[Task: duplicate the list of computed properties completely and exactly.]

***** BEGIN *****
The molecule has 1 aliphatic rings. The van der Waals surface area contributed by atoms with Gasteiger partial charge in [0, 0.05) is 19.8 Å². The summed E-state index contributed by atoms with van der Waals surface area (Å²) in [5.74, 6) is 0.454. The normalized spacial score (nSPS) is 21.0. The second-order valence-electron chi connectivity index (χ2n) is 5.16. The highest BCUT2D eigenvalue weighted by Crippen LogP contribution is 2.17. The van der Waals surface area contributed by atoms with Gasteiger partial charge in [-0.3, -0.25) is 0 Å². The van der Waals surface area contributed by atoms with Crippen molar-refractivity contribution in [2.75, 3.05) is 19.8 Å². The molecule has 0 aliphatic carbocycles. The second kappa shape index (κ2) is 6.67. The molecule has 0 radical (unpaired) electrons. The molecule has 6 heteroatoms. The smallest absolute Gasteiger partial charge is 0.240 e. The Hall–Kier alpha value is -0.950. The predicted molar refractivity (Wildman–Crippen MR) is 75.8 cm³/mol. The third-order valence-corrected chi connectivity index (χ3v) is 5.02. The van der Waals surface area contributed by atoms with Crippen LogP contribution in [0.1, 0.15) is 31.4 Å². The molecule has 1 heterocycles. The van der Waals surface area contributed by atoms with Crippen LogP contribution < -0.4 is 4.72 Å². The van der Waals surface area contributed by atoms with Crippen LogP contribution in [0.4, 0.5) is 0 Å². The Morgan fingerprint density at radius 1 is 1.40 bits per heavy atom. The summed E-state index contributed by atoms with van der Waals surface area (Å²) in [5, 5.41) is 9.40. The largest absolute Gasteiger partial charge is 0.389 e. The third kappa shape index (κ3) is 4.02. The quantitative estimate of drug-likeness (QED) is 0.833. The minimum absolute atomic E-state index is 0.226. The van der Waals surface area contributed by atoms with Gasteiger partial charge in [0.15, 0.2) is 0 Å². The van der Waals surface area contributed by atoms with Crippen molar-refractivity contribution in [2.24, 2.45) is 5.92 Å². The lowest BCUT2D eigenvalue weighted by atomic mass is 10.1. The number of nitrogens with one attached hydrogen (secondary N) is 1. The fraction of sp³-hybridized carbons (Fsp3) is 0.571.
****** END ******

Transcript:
The molecule has 1 aliphatic rings. The van der Waals surface area contributed by atoms with Gasteiger partial charge in [0, 0.05) is 19.8 Å². The summed E-state index contributed by atoms with van der Waals surface area (Å²) in [5.74, 6) is 0.454. The normalized spacial score (nSPS) is 21.0. The second-order valence-electron chi connectivity index (χ2n) is 5.16. The highest BCUT2D eigenvalue weighted by Crippen LogP contribution is 2.17. The van der Waals surface area contributed by atoms with Gasteiger partial charge in [-0.3, -0.25) is 0 Å². The van der Waals surface area contributed by atoms with Crippen molar-refractivity contribution in [2.75, 3.05) is 19.8 Å². The molecule has 0 aliphatic carbocycles. The second kappa shape index (κ2) is 6.67. The molecule has 0 radical (unpaired) electrons. The molecule has 6 heteroatoms. The smallest absolute Gasteiger partial charge is 0.240 e. The Hall–Kier alpha value is -0.950. The predicted molar refractivity (Wildman–Crippen MR) is 75.8 cm³/mol. The third-order valence-corrected chi connectivity index (χ3v) is 5.02. The van der Waals surface area contributed by atoms with Crippen LogP contribution in [0.1, 0.15) is 31.4 Å². The molecule has 1 heterocycles. The van der Waals surface area contributed by atoms with Crippen LogP contribution < -0.4 is 4.72 Å². The van der Waals surface area contributed by atoms with Crippen LogP contribution in [0.4, 0.5) is 0 Å². The Morgan fingerprint density at radius 1 is 1.40 bits per heavy atom. The summed E-state index contributed by atoms with van der Waals surface area (Å²) in [5, 5.41) is 9.40. The largest absolute Gasteiger partial charge is 0.389 e. The third kappa shape index (κ3) is 4.02. The quantitative estimate of drug-likeness (QED) is 0.833. The minimum absolute atomic E-state index is 0.226. The van der Waals surface area contributed by atoms with Gasteiger partial charge in [0.15, 0.2) is 0 Å². The van der Waals surface area contributed by atoms with Crippen molar-refractivity contribution in [2.24, 2.45) is 5.92 Å². The lowest BCUT2D eigenvalue weighted by atomic mass is 10.1. The number of nitrogens with one attached hydrogen (secondary N) is 1. The fraction of sp³-hybridized carbons (Fsp3) is 0.571.